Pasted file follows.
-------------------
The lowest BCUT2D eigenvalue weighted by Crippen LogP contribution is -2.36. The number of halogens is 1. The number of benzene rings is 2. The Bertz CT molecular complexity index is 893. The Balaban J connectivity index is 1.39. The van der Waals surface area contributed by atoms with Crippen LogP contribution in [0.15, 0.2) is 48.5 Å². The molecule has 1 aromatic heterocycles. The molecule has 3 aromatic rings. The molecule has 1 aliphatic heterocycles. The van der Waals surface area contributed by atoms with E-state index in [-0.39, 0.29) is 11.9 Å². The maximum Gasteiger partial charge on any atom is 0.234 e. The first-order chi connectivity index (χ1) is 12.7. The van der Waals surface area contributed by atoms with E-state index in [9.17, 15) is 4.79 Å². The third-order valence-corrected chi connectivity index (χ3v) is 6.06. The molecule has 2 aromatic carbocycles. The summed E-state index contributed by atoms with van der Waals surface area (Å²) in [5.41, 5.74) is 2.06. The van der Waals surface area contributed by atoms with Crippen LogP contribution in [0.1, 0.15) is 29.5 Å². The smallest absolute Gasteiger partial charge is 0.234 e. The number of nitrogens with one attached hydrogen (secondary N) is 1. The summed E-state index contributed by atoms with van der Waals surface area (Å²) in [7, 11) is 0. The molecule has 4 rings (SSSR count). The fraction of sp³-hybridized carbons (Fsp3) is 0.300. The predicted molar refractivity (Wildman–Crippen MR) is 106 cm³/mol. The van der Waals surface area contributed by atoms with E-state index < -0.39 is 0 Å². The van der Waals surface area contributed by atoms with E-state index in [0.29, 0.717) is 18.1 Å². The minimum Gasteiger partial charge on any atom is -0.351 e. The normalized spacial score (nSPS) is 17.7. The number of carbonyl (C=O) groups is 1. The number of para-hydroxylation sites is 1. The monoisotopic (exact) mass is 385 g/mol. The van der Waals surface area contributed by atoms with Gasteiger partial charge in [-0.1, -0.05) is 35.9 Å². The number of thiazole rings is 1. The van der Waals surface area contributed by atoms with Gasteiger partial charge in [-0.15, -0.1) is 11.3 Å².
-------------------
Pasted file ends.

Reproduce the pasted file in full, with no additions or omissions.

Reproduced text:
The lowest BCUT2D eigenvalue weighted by Crippen LogP contribution is -2.36. The number of halogens is 1. The number of benzene rings is 2. The Bertz CT molecular complexity index is 893. The Balaban J connectivity index is 1.39. The van der Waals surface area contributed by atoms with Crippen LogP contribution in [0.15, 0.2) is 48.5 Å². The molecule has 1 aromatic heterocycles. The molecule has 3 aromatic rings. The molecule has 1 aliphatic heterocycles. The van der Waals surface area contributed by atoms with E-state index in [-0.39, 0.29) is 11.9 Å². The maximum Gasteiger partial charge on any atom is 0.234 e. The first-order chi connectivity index (χ1) is 12.7. The van der Waals surface area contributed by atoms with E-state index in [9.17, 15) is 4.79 Å². The third-order valence-corrected chi connectivity index (χ3v) is 6.06. The molecule has 2 aromatic carbocycles. The summed E-state index contributed by atoms with van der Waals surface area (Å²) in [5.41, 5.74) is 2.06. The van der Waals surface area contributed by atoms with Crippen LogP contribution in [0.1, 0.15) is 29.5 Å². The smallest absolute Gasteiger partial charge is 0.234 e. The number of nitrogens with one attached hydrogen (secondary N) is 1. The summed E-state index contributed by atoms with van der Waals surface area (Å²) in [7, 11) is 0. The molecule has 4 rings (SSSR count). The fraction of sp³-hybridized carbons (Fsp3) is 0.300. The predicted molar refractivity (Wildman–Crippen MR) is 106 cm³/mol. The van der Waals surface area contributed by atoms with E-state index < -0.39 is 0 Å². The van der Waals surface area contributed by atoms with E-state index in [0.29, 0.717) is 18.1 Å². The minimum Gasteiger partial charge on any atom is -0.351 e. The normalized spacial score (nSPS) is 17.7. The number of carbonyl (C=O) groups is 1. The number of para-hydroxylation sites is 1. The monoisotopic (exact) mass is 385 g/mol. The van der Waals surface area contributed by atoms with Gasteiger partial charge in [-0.1, -0.05) is 35.9 Å². The number of thiazole rings is 1. The van der Waals surface area contributed by atoms with Gasteiger partial charge in [-0.15, -0.1) is 11.3 Å².